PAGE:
Email 06 June 2000
Original Source: Radio Free Europe/Radio Liberty Inc.

Serbia: Kosovo's Libraries Cleansed Of Albanian Books
By Jolyon Naegele
Kosovo's libraries lost almost half their books over the last decade to
ethnic cleansing. RFE/RL correspondent Jolyon Naegele reports that a new
study says many of the libraries were purged of Albanian-language books
even before hostilities erupted in 1998.
Prague, 31 May 2000 (RFE/RL) -- The International Federation of Library
Associations estimates that at least $6.7 million will be needed to
rescue Kosovo's libraries, damaged by a decade of neglect and a year and
a half of fighting. It says most of the books that survived are either
outdated or irrelevant to locals because of their language or subject
     The association's report, just made public, says that Serbian
authorities followed a systematic policy of destroying Albanian-language
     The authors, two Scandinavian library experts, based their report
on a survey they conducted earlier this year in libraries throughout
Kosovo. The authors do not attempt to define who destroyed what when,
but rather they focus on the libraries' current needs. UNESCO, the
Organization for Security and Cooperation in Europe, and the Council of
Europe supported the survey financially and logistically, along with
four Scandinavian librarians' associations.
     One of the co-authors is Carsten Frederiksen, deputy director of
the Copenhagen-based library federation. He says Albanian librarians had
been fired long before the war.
     "What has happened is actually that all ethnic Albanians in Kosovo
were removed from the libraries or fired or sacked about 10 years ago,
and that no new books in the Albanian language have been acquired since
1991. And in this sense you might speak of ethnic cleansing in the
libraries." The report says some 100,000 books in Albanian belonging to
the National and University Library were destroyed between 1991 and
1995, in what the authors of the survey describe as a "process of ethnic
cleansing." They say this process also occurred in almost all public
libraries in Kosovo during the 1990s. The torching of libraries in
Kosovar Albanian communities during the fighting in 1998 and 1999 was
just the culmination of a long policy.
     As a result, the survey says, "a large share of local public and
school libraries need total reconstruction of buildings and
     Last autumn, the National and University Library of Kosovo
(sponsored by the Kosovo Foundation for an Open Society), conducted its
own survey and found that two-thirds of Kosovo's 180 libraries had been
"annihilated" between 1990 and 1999. Over 900,000 books -- or almost
half of all library books in Kosovo -- had been destroyed.
     The Scandinavian report does not seek to duplicate that survey.
     But it does respond to controversial accusations made last year by
the Belgrade daily "Glas Javnosti" alleging that Kosovar Albanians had
destroyed at least four Serbian libraries and burned 2 million Serbian
books. The Scandinavian authors say this allegation is unfounded, and
they insist that Kosovo's public libraries never contained 2 million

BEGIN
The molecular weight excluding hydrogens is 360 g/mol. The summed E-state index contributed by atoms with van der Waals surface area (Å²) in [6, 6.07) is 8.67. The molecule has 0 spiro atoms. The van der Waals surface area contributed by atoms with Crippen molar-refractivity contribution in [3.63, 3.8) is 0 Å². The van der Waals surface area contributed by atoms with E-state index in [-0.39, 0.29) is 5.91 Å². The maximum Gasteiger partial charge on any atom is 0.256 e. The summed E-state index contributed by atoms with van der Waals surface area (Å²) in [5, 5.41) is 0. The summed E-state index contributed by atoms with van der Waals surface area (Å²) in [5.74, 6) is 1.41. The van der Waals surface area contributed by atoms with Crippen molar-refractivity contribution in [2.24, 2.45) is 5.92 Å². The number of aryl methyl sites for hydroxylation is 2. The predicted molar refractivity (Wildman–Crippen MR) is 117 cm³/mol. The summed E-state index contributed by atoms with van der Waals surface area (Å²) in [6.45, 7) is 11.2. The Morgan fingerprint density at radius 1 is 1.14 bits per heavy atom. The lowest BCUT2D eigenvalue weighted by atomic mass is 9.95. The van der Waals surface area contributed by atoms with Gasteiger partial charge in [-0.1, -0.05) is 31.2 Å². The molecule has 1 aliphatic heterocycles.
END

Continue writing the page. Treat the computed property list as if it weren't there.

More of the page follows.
Serbian books.
     The authors say they cannot absolutely rule out that ethnic
Albanians may have destroyed some libraries which the Belgrade
authorities had renamed "Serbian cultural institutions." But they say
they saw no indications in the libraries they visited that Serbian books
had been systematically destroyed. Rather, they say that in areas where
the greatest Serbian destruction of Albanian property occurred -- in
western and central Kosovo -- books in Serbian were the only ones that
     The survey lists the most pressing problems facing the National and
University Library as missing, damaged or outdated equipment, including
electricity and telephone lines. Missing Albanian books should be
replaced, the survey  recommends, and English-language university books
should be acquired.
     The Kosovo survey team has submitted its report to UNESCO and the
UN administration in Kosovo, UNMIK, including a three- to four-year
action plan.
     The plan proposes the formation of a temporary library consortium
that would include local activists, major international donors, and
international organizations to provide professional expertise and
advice. The plan also proposes 11 special programs that would address
such areas as administration, reconstruction, and training, as well as
set up a mobile library service, and cultural heritage and youth
     Frederiksen says "a very rough estimate" of the funding needed for
these measures is $6.7 million. He is optimistic about the chances for
raising this money.
     "Our intention is of course that some of the government agencies in
Europe or North America are willing to go into this project. And I think
that some of the Scandinavian countries, for instance, we have quite a
long experience both in public libraries and especially in mobile
libraries, which is one of the suggestions we make to be introduced in
     The survey says projects and activities so far have been sporadic
and largely ad hoc, and that at present, no systematic effort exists to
address the needs of Kosovo's libraries.
     But Frederiksen notes the Kosovo Foundation for an Open Society
already has responded to the recommendations of his report and has
initiated several projects. These include reconstruction of three public
libraries, translation of scientific literature for university use, and
delivery of Albanian-language children's books.
Document compiled by Dr S D Stein
Last update 06/06/2000
ęS D Stein

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